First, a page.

1. In the opening scene, well before he knows Kamla's true identity, Greg comments to himself about the eeriness of adult features and sensibilities that seem to peek out of young children:
"She frowns up at me with that enfranchised hauteur that is the province of kings and four-year-olds."
"She looks at me over the top of her cup. It's a calm, ancient gaze and it unnerves me utterly."
By the end of the story, we've learned the truth. Kamla is not a precocious 4-year-old, but a genetically modified 20-something future clone on a mission.
What does the eventual revelation say about these early details? Does the truth within Greg's observations break down when they morph into sly narrative clues? Or is the eeriness Greg senses only underscored when it turns out that, yes, some children do literally have wisdom beyond their years?
2. Oftentimes, time travel technology exists in a vacuum. We follow either the first person to time travel or the most powerful person currently using it. In "Message in a Bottle," that's all brushed aside when Kamla explains why her mode of time travel is so logistically complicated:
"They wanted to send us here and back as full adults, but do you have any idea what the freight costs would have been? The insurance? Arts grants are hard to get in my world, too. The gallery had to scale the budget way back."
Kamla reveals here the horrific-but-totally-believable reality that humanity will be able to widely utilize time travel before being able to effectively fund the arts (we screamed in acceptant agony).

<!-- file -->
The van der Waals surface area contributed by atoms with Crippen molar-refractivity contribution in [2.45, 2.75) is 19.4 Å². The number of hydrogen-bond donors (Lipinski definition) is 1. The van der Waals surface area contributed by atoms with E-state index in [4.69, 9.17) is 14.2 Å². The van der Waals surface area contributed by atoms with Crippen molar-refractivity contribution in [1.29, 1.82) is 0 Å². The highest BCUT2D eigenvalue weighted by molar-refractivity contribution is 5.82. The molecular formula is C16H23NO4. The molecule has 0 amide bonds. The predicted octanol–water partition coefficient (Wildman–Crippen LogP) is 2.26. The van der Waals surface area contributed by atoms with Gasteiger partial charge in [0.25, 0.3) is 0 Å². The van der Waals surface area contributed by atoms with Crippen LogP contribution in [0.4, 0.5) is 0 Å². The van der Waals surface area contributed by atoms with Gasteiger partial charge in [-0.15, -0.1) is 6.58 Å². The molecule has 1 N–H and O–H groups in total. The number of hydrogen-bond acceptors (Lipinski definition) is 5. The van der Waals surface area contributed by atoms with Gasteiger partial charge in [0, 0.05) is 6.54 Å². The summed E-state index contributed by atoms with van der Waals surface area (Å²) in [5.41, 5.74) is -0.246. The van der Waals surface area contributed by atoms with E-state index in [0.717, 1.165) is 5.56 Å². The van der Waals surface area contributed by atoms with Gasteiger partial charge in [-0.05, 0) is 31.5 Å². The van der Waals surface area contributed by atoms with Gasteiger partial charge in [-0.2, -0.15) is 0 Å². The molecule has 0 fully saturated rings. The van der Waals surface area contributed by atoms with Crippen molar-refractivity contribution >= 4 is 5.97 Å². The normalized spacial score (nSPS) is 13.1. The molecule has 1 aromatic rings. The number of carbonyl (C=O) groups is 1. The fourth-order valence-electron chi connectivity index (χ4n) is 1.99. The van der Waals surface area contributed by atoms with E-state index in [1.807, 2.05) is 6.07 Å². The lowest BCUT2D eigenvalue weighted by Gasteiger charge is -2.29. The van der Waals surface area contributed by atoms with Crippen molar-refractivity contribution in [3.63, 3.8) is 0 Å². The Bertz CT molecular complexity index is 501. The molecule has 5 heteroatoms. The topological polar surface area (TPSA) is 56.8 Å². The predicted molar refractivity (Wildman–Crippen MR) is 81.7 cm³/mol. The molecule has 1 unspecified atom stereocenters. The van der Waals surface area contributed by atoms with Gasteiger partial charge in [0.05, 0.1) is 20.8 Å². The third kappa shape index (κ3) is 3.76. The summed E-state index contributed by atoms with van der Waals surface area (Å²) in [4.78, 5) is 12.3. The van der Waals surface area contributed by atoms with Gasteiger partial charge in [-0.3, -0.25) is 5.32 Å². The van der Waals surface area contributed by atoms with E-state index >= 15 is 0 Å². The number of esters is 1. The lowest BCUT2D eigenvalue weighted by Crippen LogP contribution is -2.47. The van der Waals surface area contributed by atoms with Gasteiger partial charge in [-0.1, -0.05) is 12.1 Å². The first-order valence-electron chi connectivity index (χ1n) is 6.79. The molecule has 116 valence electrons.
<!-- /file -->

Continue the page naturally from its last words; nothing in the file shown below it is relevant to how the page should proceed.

But we also noticed that neither Kamla nor Greg felt any need to go over the wider world that Kamla comes from. Kamla, a curator, and Greg, an artist, stay hyper-focused on discussing the intricacies and needs of this future art world. What is this saying about Kamla? About Greg? About the way "art people" talk about art in general?
3. We end on Greg, a self-important and self-conscious artist on the rise. He is fresh with the knowledge that a National Gallery curator has come from the future to procure a seashell from one of his installations to include in a mega retrospective deep into the future.
The twist? They don't want it as an example of Greg's work. They want it as an example of the mollusk who lived in the shell's work. And these future curators only value that mollusk's work because other mollusks' shells appeared to be derivative of this one mollusk's shell.
So... what should Greg do? If he acquiesces, he cements his art legacy, but only as a footnote to a much "greater" artist's story. If he doesn't, he has no legacy.
And... does the mollusk care about any of this?
Let us know what you think! Our brains are still doing backflips.
Next week, we'll read:
"Delhi" by Vandana Singh.
Until then, stay relatively!